To perform a more quantitative and unbiased analysis, the authors adapted an mRNA detection algorithm to include mixed patterns of localization3.  Through machine learning, the localization features of 27 mRNAs in 9710 cells were thoroughly calculated. The results were similar to the manual annotations, but in addition revealed a high degree of intra and intercellular heterogeneity for all studied mRNAs.


Of the screened mRNAs, 2% colocalized with the GFP-tagged protein. Treatment with Puromycin (translation inhibitor that releases nascent peptide) disrupted the localization patterns for most of these mRNAs as well as the colocalization with the encoded protein. Local translation was also demonstrated (using a SunTag) for the four mRNAs accumulated in non-P-body foci, which completely disassembled when translation was inhibited and were therefore entitled as “translation factories”.

Interestingly, the few cells that did not show β-catenin translation factories, had high levels of nuclear β-catenin-GFP. Since this protein was described to enter the nucleus upon Wnt signaling, the authors stimulated cells with WNT3A and observed disassembly of translation factories. Furthermore, they showed that the degradation/oligomerization proteins Axin and APC were present in these foci and that their depletion led to its disassembly. These results suggest that the β-catenin mRNA clusters at co-translational protein degradation foci.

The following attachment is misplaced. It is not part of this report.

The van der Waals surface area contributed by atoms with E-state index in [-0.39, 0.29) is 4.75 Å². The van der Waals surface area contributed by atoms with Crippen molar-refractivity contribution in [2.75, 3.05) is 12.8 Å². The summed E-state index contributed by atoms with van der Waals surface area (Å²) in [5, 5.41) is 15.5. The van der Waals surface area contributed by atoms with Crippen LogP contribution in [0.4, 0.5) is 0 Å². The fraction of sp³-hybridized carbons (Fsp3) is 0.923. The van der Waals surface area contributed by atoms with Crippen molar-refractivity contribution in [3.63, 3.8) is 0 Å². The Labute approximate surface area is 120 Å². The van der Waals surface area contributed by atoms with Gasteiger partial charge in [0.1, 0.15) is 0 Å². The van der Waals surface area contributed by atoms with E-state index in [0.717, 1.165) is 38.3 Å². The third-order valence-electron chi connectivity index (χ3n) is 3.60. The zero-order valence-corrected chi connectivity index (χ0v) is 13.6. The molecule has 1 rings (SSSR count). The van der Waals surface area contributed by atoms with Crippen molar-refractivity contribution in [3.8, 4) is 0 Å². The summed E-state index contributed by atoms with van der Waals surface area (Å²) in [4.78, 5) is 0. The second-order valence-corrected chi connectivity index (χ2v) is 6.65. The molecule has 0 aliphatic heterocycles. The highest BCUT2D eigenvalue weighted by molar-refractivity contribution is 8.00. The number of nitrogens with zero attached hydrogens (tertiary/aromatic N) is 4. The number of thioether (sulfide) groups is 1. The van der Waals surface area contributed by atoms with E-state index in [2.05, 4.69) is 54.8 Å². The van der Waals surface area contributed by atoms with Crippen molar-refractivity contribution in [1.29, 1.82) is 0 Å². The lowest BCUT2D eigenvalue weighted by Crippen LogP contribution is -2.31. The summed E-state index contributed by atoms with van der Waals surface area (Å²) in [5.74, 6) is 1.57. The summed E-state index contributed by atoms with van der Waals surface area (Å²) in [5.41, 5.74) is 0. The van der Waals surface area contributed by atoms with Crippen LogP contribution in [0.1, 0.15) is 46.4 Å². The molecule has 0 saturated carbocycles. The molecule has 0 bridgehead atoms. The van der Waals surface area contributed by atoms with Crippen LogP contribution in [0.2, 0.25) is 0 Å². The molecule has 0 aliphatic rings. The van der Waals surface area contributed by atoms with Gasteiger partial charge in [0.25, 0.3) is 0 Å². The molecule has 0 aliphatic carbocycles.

What I like about this work

First of all, I really like the experimental approach. It is known that splicing and mRNA-RBP stoichiometry can affect transcript localization. The use of genome integrated BACs allows the screening of multiple mRNA and protein localizations in conditions very similar to endogenous expression. I also appreciate the adaptation and use of an automated quantification algorithm to show the heterogeneity in mRNA distribution. This is an obvious feature that is often overlooked, although it may be important to understand how mRNA localization varies depending on the specimen and environment. This work also provides an extensive list of mRNAs that localize through translation dependent mechanisms, which can be very useful to the community.


Standing questions for the future

It is interesting to see that kinesin mRNAs accumulate at protrusions, particularly Kif1c, since they are plus-end motors. Could this reflect its role as an integrin recycling transporter?

Given the extended periods of ASPM polysomes at the nuclear envelope, could these represent stalled/poised translation events related to the cell cycle status?


1. Jeffery, W., Tomlinson, C. & Richard, B. Localization of actin messenger RNA during early ascidian development.Developmental Biology 99, 408–417 (1983).
2. Poser, I. et al. BAC TransgeneOmics: a high-throughput method for exploration of protein function in mammals. Nature Methods 5, 409–415 (2008).
3. Samacoits, A. et al. A computational framework to study sub-cellular RNA localization. Nature Communications 9, 4584 (2018).

Tags: foci, local translation, mrna, mrna localization, rna, smfish, translation

Posted on: 1 June 2020 , updated on: 2 June 2020